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Documenting the Political Partying Circuit
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Uncategorized • POSTED - 03.24.14 BY Palmer Gibbs

PT Round-up: Mitt Romney returns to the fundraising circuit, Thom Tillis comes to D.C., and Rep. Joe Garcia has three parties in three days

They’re baaaaack!

Party people, Congress is returning to D.C., so, obviously, the best way to celebrate is with a fundraiser … or two … or three. Our social calendar blows up this week with 28 parties as politicians come back to Capitol Hill after their weeklong recess. Ready them checkbooks!

This week also ushers in installments of two recurring fundraisers for Republican congressmen. Rep. Phil Roe, R-Tenn., has his first of nine breakfast funders on Thursday morning at the Capitol Hill Club. If you throw down $5,000, you get two seats at each of the monthly breakfasts, cleverly titled the Dr. Phil Breakfast Club. And Rep. Tom Rooney, R-Fla., has his second standing lunch date with supporters on Tuesday. Each one-hour lunch at Bullfeathers will put you back $500, or $1,000 to $2,500 for PACs.

It’s a packed week, but what else is going on out there? Upload those invites here, or email us any tips or clips.

Welcome back, Mitt!

Since taking a break after his 2012 loss to President Barack Obama, Mitt Romney has mostly stayed out of the political limelight, heading to Disneyland with the family and working on a remodel of his La Jolla home. But in the last month or so, Romney has been popping up in the news – penning an opinion piece for the Wall Street Journal, weighing in on the proposed Arizona legislation that would allow businesses to deny service to gays based on religious beliefs – and on the party circuit.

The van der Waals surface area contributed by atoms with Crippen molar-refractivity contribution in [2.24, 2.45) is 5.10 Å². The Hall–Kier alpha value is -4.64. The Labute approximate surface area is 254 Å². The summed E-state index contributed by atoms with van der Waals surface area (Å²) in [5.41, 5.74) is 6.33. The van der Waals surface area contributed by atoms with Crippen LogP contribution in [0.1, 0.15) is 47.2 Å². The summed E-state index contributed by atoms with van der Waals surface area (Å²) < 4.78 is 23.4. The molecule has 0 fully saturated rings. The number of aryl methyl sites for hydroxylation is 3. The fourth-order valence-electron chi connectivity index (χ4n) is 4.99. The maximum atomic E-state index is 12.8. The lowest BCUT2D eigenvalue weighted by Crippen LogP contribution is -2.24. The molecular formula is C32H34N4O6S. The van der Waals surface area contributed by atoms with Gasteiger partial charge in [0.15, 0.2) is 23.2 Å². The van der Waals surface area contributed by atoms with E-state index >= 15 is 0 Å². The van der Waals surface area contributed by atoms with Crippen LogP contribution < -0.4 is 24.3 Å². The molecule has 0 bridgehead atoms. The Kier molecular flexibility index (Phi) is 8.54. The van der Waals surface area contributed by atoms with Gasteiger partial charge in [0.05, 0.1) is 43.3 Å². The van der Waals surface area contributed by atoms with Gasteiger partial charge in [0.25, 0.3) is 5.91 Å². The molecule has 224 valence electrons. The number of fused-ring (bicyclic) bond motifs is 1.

After taking off about a year from fundraising, Romney is officially back in action. Last month, he headlined an event for the Republican Governors Association at the Lenox Hotel in Boston with New Jersey Gov. Chris Christie, and this week, he’ll attend three more funders.

On Monday, Romney and Florida Gov. Rick Scott will hit up donors for the RGA during a pricey evening reception (as in, $25,000 to $50,000 per couple). Constance and Mike Fernandez, who chairs private equity firm MBF Healthcare Partners, will host the event at their Coral Gables home. Coincidentally, MBF Healthcare Partners went in big for Romney in 2012, tossing $500,000 to Restore our Future, the super PAC set up to support the Republican nominee.

The next day, he jets up to the Big Apple to headline back-to-back fundraisers for Ed Gillespie, RNC-chairman-turned-American-Crossroads-founder-turned-Virginia-Senate-candidate. Gillespie, who worked on Romney’s campaign in ’12, is mounting a challenge to Democratic Sen. Mark Warner in November, and a new poll shows the race is getting tighter.

The Romney-headlined parties for Gillespie get started with a $1,000-per-person reception at the swanky Essex House. Then it’s off to a $5,200-per-plate dinner at the home of billionaire Stephen Schwarzman, founder and CEO of asset management firm Blackstone.

Thom Tillis gets some D.C. love

The Senate race in North Carolina gets hotter and hotter by the day. Democratic Sen. Kay Hagan’s poll numbers keep dropping and the Cook Political Report just shifted the race from “leans Democrat” to “tossup.” She’s cruising above the fray of a primary fight, but the Republican contenders who want her seat are making a lot of noise and gaining traction among their party’s better-known personalities.

Monday evening, a fistful of GOP senators gathers at the National Republican Senatorial Committee’s D.C. headquarters for a reception for Thom Tillis, the current speaker in North Carolina’s House of Representatives and one of Hagan’s top challengers. Tickets start at $500 for individuals and go up to $2,500 for PACs. It isn’t the first time Tillis has thrown a D.C. event with GOP heavyweights, either; in December, he partied with Sen. Mitch McConnell, R-Ky., Sen. Mike Enzi, R-Wyo., and Sen. Lindsey Graham, R-S.C.

But it isn’t smooth sailing until the state’s Republican primary in May. In a familiar storyline, establishment-backed Tillis will face off against Greg Brannon, who has picked up endorsements from Sen. Mike Lee, R-Utah, Sen. Rand Paul, R-Ky., and FreedomWorks head Matt Kibbe (the latter two even partied with Brannon during CPAC weekend). Former Arkansas Gov. Mike Hukabee is weighing in on the race, too. He attended a fundraiser for another Republican candidate, Mark Harris, a Baptist minister and founder of a group that successfully advocated for a state constitutional amendment banning same-sex marriage.

Money for Mooney